The African elephant (Fig. 10) lives in the grass and bush savannas as well as in the open tree savannahs and forests. It can weigh up to six tons. Characteristic features are a long trunk, two curved tusks (upper incisors, each weighing over 20 kg) and large ears (in contrast to the Indian elephant, which has small ears).
African elephants are sociable and usually live together in small family groups of 10 to 15 animals (females and young). The family is led by the oldest elephant cow, she is considered the lead cow. Sometimes families join together to form small herds. The old bull is often a loner.
The brown hartebeest (also lighter on the belly) (Fig. 11) has a pronounced shoulder hump. Strong, inwardly curved horns sit on the long head. They live together in smaller groups of up to 15 animals.
The topi (Fig. 12) is a large and strongly built antelope species with a distinct shoulder hump. It has a red-brown fur with dark spots on its elongated face and thighs. The strong horns stand tightly and are simply curved backwards. Topis are fast runners.
The spotted hyena (Fig. 13) has a strong build, well-developed sensory organs and predatory teeth. Their fur is mottled dark. It is native to the savannah and near rock islands (Kopjes). Usually they live in pairs, but go hunting together in packs. They are hunters and scavengers who also feed on the prey remains of other animals.
The great migration of animals (“Migration”)
The Serengeti became famous not only because of its enormous animal wealth (studies estimate an animal population of around four million), but also because of the annual migration of hundreds of thousands of white-bearded wildebeest and steppe zebras. The most fascinating and breathtaking spectacle of nature – the great migration of animals (“migration”) – is determined by the regular alternation between the dry season and the rainy season (Fig. 14).
In the rainy season (November to May) hundreds of thousands of animals populate the savannas in the south and southeast of the Serengeti. This is where the calves are born in February, when everything is green and there is enough food.
In May / June, when the dry season (June to October) begins and the savanna grass has been eaten, the wildebeest, zebras, gazelles and antelopes in particular gather. United in huge herds, they migrate northwest to Lake Victoria and north to the Masai Mara Reserve, where they cross the national borders with Kenya. The animals always move to where they can find enough food.
The return migration from the north and northwest begins in September / October. The wildebeest form miles of marching columns, the zebras and gazelles loosened up herds. They all migrate back to the savannah areas of the Serengeti and populate them again in large numbers from November, the beginning of the rainy season. They stay here until May of the following year, when they begin their great annual migration again.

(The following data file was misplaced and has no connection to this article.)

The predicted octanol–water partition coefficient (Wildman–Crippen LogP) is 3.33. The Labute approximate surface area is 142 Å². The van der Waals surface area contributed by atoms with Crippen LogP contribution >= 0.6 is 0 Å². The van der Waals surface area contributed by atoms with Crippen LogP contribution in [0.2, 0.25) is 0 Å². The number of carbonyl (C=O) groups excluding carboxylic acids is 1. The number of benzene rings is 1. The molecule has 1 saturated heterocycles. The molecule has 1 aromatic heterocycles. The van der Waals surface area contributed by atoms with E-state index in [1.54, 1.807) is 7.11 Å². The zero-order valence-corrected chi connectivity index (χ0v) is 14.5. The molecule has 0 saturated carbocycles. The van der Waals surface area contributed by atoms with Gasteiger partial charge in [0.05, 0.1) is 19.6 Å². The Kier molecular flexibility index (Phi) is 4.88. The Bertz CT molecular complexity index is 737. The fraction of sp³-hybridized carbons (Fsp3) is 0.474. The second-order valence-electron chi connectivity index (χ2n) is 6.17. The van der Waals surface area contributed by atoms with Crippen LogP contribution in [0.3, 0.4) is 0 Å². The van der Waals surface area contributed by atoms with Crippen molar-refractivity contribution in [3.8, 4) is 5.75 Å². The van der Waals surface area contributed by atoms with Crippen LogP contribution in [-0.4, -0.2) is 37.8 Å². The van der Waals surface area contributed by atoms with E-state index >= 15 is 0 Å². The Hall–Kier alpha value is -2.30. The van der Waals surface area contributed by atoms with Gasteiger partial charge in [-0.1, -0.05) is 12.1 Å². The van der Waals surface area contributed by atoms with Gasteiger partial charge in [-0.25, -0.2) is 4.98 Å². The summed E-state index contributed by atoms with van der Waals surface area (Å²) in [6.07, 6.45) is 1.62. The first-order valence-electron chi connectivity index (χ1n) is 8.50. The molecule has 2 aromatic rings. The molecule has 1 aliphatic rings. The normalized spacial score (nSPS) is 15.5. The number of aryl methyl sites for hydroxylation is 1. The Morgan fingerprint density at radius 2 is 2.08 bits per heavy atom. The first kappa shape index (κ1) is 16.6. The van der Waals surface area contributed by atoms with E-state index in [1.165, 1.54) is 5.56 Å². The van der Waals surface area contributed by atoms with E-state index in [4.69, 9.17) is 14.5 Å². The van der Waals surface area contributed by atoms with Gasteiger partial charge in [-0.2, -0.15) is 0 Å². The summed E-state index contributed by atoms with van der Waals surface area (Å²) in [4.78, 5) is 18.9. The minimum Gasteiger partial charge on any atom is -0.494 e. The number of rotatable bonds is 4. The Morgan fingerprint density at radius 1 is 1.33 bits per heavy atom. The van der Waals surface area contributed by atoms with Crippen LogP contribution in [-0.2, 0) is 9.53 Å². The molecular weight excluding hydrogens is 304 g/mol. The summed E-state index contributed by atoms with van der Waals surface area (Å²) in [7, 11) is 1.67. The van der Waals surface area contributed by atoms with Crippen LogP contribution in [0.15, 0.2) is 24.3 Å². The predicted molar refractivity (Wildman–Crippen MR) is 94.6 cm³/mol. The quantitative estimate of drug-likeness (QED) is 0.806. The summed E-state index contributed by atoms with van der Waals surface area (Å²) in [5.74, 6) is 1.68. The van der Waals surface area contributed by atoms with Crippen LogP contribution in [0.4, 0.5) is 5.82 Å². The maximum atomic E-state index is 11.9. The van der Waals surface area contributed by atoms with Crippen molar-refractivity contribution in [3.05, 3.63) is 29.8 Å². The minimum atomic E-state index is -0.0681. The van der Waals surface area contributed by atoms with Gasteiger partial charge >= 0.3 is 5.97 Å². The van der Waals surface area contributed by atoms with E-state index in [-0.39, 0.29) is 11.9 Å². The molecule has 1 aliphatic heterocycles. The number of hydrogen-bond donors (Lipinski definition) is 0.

The Serengeti ecosystem
The Serengeti National Park forms the center of a huge ecosystem (Fig. 15). As in many national parks on different continents, the wild animals cross the narrow national park boundaries on their hikes. This is what happens in the Serengeti. The huge herds move twice a year (on their outward migration and on their return migration) across the national park borders, in the northwest to Tanzanian protected areas and in the north to Kenya and later back again.
Numerous scientists from all over the world fought to expand the national parks so that the animals can go on their hikes undisturbed. Two German scientists have made a special contribution, Prof. Dr. Dr. BERNHARD GRZIMEK and his son MICHAEL GRZIMEK.
As early as 1957, the animals were observed and counted from the air during their migrations in order to get a precise overview. They wrote their world-famous and later also filmed book “The Serengeti Must Not Die”. During the shooting of this film, MICHAEL GRZIMEK had a fatal accident with his plane (on January 10, 1959). To commemorate him and his father, a small pyramid-shaped monument was erected on the edge of the giant crater Ngorongoro.
Today, the Serengeti ecosystem includes several adjacent protected areas (Fig. 15). There are the Mazwa Game Reserve (approx. 2200 km²) and the Ngorongoro Conservation Area (approx. 8200 km²) in the south and south-east, the Grumeti monitoring area (approx. 3000 km²), the Ikorongo monitoring area (approx. 3000 km²) and the Masai Mara game reserve in Kenya (approx. 1600 km²) as well as the Loliondo surveillance area in the east (approx. 4000 km²). The Serengeti ecosystem covers a total of around 36800 km². It is a unique paradise for animals worldwide.
Many consider the Serengeti to be the most beautiful animal paradise on earth. Maintaining and protecting this is only possible through international cooperation. In 1981 the Serengeti was declared a World Heritage Site and an International Biosphere Reserve by UNESCO.